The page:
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Tel Aviv-based Eliran Nargassi got into fashion design in 2013 when he launched his eponymous label, which since then has kept growing and gaining followers around the world. Despite growing up in a Jewish religious family, he is now enjoying a secular lifestyle, which he tries to communicate through his collection – in hich he combines religion, secularism and BDSM.
Firstly, please tell us who Eliran Nargassi is.
I am thirty-two years old, born in Jerusalem to a Jewish religious family and now living a secular lifestyle with my partner in Tel Aviv. I dedicate most of my time to the brand, and whenever I have some free time I like to travel across the country and take photographs as a hobby. I try to keep my personal life to myself, but sometimes it’s difficult in today’s social media times.
How, when and why did you get into fashion design?
Since my childhood I found myself defining what I was drawn to aesthetically in so many aspects, whether it was clothing, or art and design. Upon finishing the army service, I was hesitating between majoring in fashion or graphic design, so I enrolled in both departments – I was accepted by both, so I had to make a decision, and fashion felt like the most natural place to me.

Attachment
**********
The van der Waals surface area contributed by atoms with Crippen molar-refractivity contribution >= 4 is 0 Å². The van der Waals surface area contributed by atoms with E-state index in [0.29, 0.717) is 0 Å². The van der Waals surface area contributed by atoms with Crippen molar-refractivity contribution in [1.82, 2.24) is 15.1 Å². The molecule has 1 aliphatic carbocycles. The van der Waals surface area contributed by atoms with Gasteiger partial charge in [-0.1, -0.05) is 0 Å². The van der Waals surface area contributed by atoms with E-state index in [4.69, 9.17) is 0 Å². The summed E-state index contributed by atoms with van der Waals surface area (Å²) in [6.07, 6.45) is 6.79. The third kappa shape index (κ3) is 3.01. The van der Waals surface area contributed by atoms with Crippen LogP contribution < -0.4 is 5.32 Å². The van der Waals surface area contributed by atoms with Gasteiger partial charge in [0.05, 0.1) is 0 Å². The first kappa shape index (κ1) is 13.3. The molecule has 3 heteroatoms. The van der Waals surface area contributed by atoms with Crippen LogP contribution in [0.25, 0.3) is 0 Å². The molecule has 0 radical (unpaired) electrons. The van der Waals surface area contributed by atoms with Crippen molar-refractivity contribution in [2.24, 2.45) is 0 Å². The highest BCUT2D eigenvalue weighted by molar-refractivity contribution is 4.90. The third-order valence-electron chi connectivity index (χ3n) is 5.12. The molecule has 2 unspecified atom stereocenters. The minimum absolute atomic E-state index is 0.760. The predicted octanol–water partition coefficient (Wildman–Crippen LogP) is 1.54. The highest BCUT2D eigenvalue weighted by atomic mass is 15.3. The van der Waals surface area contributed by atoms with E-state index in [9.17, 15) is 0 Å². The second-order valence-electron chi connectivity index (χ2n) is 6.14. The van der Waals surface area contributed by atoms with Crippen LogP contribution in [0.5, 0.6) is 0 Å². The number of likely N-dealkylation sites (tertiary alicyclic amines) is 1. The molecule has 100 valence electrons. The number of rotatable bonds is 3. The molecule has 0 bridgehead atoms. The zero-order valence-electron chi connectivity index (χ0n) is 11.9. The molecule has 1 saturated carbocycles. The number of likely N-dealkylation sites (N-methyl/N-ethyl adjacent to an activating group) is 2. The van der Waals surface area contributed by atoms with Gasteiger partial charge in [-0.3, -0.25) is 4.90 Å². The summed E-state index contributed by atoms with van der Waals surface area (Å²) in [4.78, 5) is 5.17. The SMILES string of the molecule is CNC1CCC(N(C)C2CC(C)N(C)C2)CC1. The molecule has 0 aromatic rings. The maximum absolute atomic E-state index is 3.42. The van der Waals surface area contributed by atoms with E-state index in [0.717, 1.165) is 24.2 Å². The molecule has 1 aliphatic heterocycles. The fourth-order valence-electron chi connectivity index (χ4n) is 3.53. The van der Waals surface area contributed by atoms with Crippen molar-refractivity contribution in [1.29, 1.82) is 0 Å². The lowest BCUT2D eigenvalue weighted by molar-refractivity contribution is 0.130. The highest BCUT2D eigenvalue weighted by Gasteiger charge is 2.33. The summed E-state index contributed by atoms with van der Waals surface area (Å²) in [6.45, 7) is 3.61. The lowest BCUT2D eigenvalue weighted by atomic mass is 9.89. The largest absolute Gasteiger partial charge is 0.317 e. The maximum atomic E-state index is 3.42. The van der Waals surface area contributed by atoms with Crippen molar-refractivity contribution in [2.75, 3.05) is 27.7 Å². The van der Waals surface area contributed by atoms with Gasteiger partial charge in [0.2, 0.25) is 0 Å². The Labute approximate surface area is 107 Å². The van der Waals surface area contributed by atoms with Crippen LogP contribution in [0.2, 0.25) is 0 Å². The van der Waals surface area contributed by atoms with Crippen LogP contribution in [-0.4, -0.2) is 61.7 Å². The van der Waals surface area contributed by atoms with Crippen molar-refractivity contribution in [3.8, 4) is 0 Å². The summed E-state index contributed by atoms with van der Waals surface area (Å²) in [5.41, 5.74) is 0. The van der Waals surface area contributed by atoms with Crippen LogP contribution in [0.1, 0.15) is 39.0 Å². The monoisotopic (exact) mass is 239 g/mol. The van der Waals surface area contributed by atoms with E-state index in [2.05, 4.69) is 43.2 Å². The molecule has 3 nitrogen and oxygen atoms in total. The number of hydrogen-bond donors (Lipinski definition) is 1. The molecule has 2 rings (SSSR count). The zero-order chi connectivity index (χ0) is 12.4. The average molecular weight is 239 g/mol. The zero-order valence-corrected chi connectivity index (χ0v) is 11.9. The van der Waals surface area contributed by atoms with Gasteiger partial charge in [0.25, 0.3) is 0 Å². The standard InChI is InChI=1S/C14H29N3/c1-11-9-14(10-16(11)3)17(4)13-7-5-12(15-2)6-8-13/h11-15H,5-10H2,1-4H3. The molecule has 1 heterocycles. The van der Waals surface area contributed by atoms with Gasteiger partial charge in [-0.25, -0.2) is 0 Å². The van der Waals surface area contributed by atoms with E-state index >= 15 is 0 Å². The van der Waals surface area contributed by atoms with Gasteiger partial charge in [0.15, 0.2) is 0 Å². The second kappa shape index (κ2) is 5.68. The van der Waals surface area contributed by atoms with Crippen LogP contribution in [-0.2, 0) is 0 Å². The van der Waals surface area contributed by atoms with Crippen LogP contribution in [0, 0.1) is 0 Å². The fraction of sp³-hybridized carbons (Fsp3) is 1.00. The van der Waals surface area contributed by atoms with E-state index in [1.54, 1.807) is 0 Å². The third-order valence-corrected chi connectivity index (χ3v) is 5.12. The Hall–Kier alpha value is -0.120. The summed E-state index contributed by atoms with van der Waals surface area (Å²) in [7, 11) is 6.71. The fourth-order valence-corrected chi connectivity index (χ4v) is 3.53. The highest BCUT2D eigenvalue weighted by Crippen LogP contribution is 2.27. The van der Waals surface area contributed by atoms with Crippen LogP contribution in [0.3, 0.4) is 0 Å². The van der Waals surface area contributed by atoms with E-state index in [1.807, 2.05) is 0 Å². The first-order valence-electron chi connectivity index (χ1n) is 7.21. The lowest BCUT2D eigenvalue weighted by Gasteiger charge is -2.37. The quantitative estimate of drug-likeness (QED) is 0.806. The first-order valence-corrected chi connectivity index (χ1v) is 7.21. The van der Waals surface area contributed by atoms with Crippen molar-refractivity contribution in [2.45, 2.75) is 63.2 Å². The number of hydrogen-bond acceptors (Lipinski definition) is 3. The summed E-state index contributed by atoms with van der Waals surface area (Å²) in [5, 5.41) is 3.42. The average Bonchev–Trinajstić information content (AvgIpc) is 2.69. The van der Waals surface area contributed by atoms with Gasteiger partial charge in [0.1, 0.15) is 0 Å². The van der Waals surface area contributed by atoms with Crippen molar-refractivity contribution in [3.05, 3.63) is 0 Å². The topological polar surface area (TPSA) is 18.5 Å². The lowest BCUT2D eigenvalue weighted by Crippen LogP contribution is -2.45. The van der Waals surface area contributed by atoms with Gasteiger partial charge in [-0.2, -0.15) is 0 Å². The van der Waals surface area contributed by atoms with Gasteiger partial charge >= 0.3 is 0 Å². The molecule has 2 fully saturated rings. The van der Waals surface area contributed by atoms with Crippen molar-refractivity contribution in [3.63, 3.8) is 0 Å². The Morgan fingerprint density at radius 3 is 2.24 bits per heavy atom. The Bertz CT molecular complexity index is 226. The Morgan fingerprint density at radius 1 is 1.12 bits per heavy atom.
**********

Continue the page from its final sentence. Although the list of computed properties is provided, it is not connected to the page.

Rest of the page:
Shortly after graduating from Shenkar College of Engineering and Design, I was hired by one of Israel’s major commercial fashion retailers, and at the same time was also invited to take part in an exhibition that dealt with defining aesthetics. But eventually, the exhibition was cancelled. I realised that working for a major fashion brand would hold me back when it came to expressing my creativity and myself, so I decided to quit.
Although the exhibition was cancelled, I was so blown away by the idea and the concept of the piece I was about to exhibit, that I decided to keep developing it and found myself designing a small capsule collection. I wanted to check the reactions it might get from the industry. I guess I had a good intuition about it, because at that time, I felt there was a revival happening in menswear.
Could you speak about menswear in Israel? Is the industry well developed?
Overall, Israel is a small country so the independent fashion scene is quite small – but developing. Still, when it comes to menswear, you can count the independent designers with two hands, while in womenswear, the field is broader and counts with many great talents in Tel Aviv. I greatly respect the amazing job they’re doing.
Due to its Mediterranean climate, Israelis would mostly go for comfortable clothing but with a touch of style. There is no government funding to support young designers – like in most European countries – but there are some other programs handing grants and financial awards along with a one-year mentoring by an established designer, and also a chance to exhibit at Tel Aviv fashion week. Last year, I was one of the eight designers to receive that award.

I’ve read that your label aims to explore religion, secularism and BDSM. How do you combine all these elements? Are these subjects part of what influences you to create clothes?